WASHINGTON -- By now you've probably read or heard that the Senate on June 12 rejected a measure to repeal permanently the federal estate tax, effective in 2011, and that Democrats are to blame.
What you may not have read or heard is that senators on the same day also rejected an alternative designed to exempt family-owned businesses, including many car dealers, from the tax, effective next year.
Republicans, who say they want to protect family-owned businesses, provided most of the votes to kill that alternative.
So there is blame to go around for the continued sorry state of the law governing the federal taxes owed when someone, such as an auto dealer, with assets of more than $1 million dies.
The real fault is the extreme partisanship that infects almost every issue that comes up in Congress these days. Take energy, for example. The top House Republican on the issue and the top Senate Democrat on the subject have been fighting over who is going to chair an upcoming conference committee on competing energy bills. They include important auto fuel-economy provisions. So even though energy widely is regarded as an urgent national security issue, prospects for compromise are not promising.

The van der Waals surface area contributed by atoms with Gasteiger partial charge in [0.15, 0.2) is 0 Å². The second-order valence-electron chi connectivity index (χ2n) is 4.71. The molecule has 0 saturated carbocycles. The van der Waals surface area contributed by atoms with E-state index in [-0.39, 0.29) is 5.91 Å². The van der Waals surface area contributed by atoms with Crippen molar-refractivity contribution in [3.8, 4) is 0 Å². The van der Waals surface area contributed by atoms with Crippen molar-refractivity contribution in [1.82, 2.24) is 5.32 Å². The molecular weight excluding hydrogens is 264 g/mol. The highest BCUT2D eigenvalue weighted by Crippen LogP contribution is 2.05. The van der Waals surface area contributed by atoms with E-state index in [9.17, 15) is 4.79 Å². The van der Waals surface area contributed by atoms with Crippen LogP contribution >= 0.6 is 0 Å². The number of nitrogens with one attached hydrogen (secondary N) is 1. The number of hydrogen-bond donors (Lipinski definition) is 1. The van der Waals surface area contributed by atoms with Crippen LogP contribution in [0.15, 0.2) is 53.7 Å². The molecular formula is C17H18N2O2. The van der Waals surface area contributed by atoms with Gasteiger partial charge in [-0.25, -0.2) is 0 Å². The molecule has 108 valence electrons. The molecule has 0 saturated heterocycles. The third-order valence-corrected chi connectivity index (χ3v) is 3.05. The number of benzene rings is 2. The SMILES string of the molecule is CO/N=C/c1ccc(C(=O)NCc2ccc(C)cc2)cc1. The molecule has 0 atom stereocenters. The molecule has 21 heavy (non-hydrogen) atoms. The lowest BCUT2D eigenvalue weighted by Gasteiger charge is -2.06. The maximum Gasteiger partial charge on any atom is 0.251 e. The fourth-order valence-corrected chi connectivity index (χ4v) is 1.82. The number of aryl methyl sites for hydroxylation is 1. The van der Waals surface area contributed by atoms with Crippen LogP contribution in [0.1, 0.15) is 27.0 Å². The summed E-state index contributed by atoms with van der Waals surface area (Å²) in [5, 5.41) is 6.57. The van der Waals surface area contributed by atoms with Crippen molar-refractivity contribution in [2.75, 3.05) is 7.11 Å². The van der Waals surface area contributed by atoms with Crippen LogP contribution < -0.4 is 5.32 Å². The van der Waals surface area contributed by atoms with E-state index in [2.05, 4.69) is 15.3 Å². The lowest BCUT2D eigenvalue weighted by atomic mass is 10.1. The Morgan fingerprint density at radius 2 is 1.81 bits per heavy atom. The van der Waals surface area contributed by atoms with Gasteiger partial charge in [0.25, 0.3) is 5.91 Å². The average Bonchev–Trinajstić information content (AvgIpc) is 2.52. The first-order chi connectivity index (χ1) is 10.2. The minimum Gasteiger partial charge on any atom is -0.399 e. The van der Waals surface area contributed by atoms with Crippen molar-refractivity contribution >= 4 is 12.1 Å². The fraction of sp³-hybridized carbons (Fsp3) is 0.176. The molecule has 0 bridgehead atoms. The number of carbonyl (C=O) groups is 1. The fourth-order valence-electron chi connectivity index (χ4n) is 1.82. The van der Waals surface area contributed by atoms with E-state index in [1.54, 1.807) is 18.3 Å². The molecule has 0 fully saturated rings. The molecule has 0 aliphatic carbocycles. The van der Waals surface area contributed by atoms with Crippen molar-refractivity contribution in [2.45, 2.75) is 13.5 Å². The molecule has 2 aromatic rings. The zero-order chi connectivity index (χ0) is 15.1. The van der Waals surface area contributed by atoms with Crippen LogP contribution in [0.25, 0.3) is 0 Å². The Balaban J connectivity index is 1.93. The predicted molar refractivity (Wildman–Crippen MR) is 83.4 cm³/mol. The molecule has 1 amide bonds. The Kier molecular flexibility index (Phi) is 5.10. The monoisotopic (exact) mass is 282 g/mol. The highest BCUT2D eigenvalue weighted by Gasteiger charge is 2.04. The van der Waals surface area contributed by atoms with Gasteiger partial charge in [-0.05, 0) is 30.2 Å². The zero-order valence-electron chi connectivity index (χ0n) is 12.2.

Likewise on the estate tax: Chances of a near-term compromise to fix the mess are next to zero.